Ido Izhaki - Current research project

Development of a novel glucosinolate-containing desert plant (Ochradenus baccatus) for control of soil-borne diseases in the Middle East

(with Dr. Yoram Gerchman, Dr. Yuji Oka, Dr. Roni Cohen, Dr. A. Saleh, Dr. B. Masadeh, Dr. A. Dababat)

Project description:

The Jordan Valley is world renowned as an area rich in human and natural history. This region, which includes parts of Israel, the Palestinian Authority and Jordan, has undergone a massive expansion of agriculture over the past 50 years. While modern agricultural techniques have significantly increased yields, they have also resulted in significant negative environmental impacts such as decreased biodiversity and ecological imbalance. Such methods depend heavily on the use of chemicals for enriching poor soil and controlling pest plants and animals (herbicides/pesticides). While such chemicals could be very effective they tend, as xenobiotic, to be persistence and accumulate in the environment and have multiple unpredictable side effects. In recent years, public pressure to reduce the use of such synthetic chemicals in agriculture has increased. Concerns have been raised about both environmental impact and potential health risks related to the use of such chemicals. Therefore, considerable efforts have been made toward the development of alternative methods to protect crops, among them, the use of natural pesticides. Natural anti-fungal and nematicidal compounds can replace or reduce the use of synthetic pesticides while breaking down readily in soil, thereby avoiding the above effects. Furthermore, crops grown with natural replacements could be marketed as free/reduced herbicides/pesticides, gaining better profit for the farmers. This is especially true if one use native plants as the source for pesticides, as is the case here. The overall aim of the project is to test whether Ochradenus baccatus, a the native desert and Jordan Valley plant and its naturally occurring glucosinolates can be used to control soil-borne diseases in the Middle East in general and in the Jordan Valley specifically. The project technical objectives are:  (1) Demonstrate the activity of O. baccatus fresh or dry material in a soil environment against soil-borne pests (2) Identify the range of organisms against which the glucosinolates (GLS) of Ochradenus baccatus and its isothiocyanates (ITC) degradation products have activity, (3) Isolate and identify novel GLS compound from O. baccatus and test for their toxicity against soil-borne pests (nematodes and fungi), (4) Compare content and level of activity of O. baccatus vs. plant species (mustards) presently used in biofumigation and (5) Evaluate of the effect of O. baccatus biofumigation in the greenhouse and in the field.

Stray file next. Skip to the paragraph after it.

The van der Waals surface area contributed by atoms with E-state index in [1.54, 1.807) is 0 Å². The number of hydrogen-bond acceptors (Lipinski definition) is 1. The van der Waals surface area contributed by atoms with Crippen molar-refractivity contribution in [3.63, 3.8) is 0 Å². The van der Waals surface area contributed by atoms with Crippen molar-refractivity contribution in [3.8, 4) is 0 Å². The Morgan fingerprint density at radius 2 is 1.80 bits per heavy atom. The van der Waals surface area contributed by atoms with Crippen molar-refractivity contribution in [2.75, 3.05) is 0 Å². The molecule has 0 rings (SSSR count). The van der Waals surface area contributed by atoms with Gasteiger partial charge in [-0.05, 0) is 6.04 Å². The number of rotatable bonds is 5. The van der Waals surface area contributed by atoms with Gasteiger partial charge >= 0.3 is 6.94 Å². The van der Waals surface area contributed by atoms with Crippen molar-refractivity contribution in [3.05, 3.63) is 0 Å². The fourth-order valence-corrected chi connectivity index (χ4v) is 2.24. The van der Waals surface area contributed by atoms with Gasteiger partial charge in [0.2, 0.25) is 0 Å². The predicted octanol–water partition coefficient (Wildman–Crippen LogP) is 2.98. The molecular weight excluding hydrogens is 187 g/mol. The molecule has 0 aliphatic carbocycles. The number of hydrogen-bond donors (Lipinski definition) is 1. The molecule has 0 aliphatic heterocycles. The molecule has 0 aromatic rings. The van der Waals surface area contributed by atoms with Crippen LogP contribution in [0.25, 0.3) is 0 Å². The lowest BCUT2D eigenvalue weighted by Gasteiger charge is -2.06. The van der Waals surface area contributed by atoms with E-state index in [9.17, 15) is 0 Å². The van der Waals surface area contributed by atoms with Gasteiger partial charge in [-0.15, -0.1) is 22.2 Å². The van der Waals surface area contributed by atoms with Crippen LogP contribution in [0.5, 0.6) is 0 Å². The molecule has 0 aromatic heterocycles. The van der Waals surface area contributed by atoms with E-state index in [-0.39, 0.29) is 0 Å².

Distribution map of Ochradenus baccatus

Ochradenus baccatus in the Arava Valley, Israel                  (Photo: Alon Lotan)

Ochradenus baccatus- germionation trials     (Photo: Alon Lotan)

This project is supported by the Middle East Regional Cooperation Program (MERC) $600,000 (2009-2013)